What a beautiful morning it is here in Macon, Georgia. The birds are greeting the day with their spring song. The air and the earth are fresh from the nights steady rain. The temperature is just perfect for sleeping with the windows open although I sleep with them open even if it’s twenty degrees outside.
This weekend my sister Tricia invited me to go to a bluegrass festival with her and her husband on Saturday. The festival was held at a 1400 acre wildlife rehabilitation facility called Dauset Trails about thirty minutes north of Macon. The venue itself is something unique. They house and rehab injured or nuisance wild animals and the ones that can be reintroduced to the wild are. The ones that can no longer survive in the wild call this place home.
There is a bald eagle that can not fly. Several hawks and owls. Raccoons and bears and even a panther. All indigenous to Georgia. Yes we have panthers here. Not to mention the reptiles. We are famous for our swamp lands so you can just imagine what the reptile house is like.
Still we weren’t prepared for the mass of people that we saw in the parking lot. A lot of them were there just for the Easter egg hunt. But when you spread all those people out on 1400 acres there was plenty of room.
There were contraptions for kids to jump and climb on. There were arts and crafts for wives to spend their money on. There was barbecue and fried pig skins for the men to use their antacids on. There were babies in strollers and old folks in wheelchairs. There were long hairs and there were no hairs. There was even a confederate camp complete with confederate soldiers resplendent in their hot wool uniforms standing guard. Still fighting the ” war of northern aggression”. (that’s what we call it down here)
The music was something special. A stage set up deep in the pines with a huge American flag hanging behind it was the place where all the pickin’ and grinnin’ was done. Pure mountain music. No electric guitars and the only percussion was the stomping of the feet and clapping of the hands.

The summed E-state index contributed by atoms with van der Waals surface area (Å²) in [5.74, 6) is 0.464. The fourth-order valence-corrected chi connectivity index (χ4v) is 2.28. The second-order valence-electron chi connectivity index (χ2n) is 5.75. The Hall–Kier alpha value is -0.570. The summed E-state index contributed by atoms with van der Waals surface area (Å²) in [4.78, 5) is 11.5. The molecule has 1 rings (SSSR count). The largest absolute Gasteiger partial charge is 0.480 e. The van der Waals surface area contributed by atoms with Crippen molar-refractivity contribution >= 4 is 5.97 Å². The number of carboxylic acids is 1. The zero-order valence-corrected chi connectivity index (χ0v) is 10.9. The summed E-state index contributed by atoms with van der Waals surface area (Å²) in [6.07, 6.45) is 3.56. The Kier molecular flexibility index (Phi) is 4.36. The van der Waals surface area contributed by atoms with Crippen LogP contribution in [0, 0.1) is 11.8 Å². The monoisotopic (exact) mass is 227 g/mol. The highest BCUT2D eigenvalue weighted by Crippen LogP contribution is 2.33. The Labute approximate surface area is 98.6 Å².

The name of the band was the Packway Handle Band. They have been playing in these parts for over twenty-five years. If you want to hear some clear pure music go to youtube and pull them up. There is a banjo, a stand up bass, a fiddle, a dulcimer, and a guitar. The only thing I thought they were missing was a harp (harmonica) and if I had taken mine I would have honked right a long with them.
But the most pure thing in that entire setting…more so than the harmonies…more than the animals…even more that the pines themselves was a little boy named Jackie. Jackie had snow white blonde hair and a smile that would make your heart speed up. He was dancing with his daddy bouncing to the music , twirling and laughing. We clapped our hands to the beat and cheered him on.
When the dance was over Jackie walked over and stood in front of my sister with both hands out. Inviting her to dance with him. Of course she did. When that song was over he came and stood in front of me. I was anxiously waiting for him to open up his arms offering me an invitation to dance. Then he just smiled at me and moved down the line to the next female. Go figure. This went on song after song until all the women had a chance to dance with this angel.
When we were getting ready to leave I looked around for Jackie. I wanted to thank him for reminding us how to have fun and maybe squeeze out a hug. He was fast asleep in his mothers lap. He was laying with his knees drawn up under him and his face flat on her stomach with a smile on his face.
Jackie had Down’s Syndrome. This little boys joy and hearty laugh reminded us all how lucky some people can be. What I mean by that is this little boys parents were some of the luckiest people in the world to have an angel from heaven in their lives like Jackie.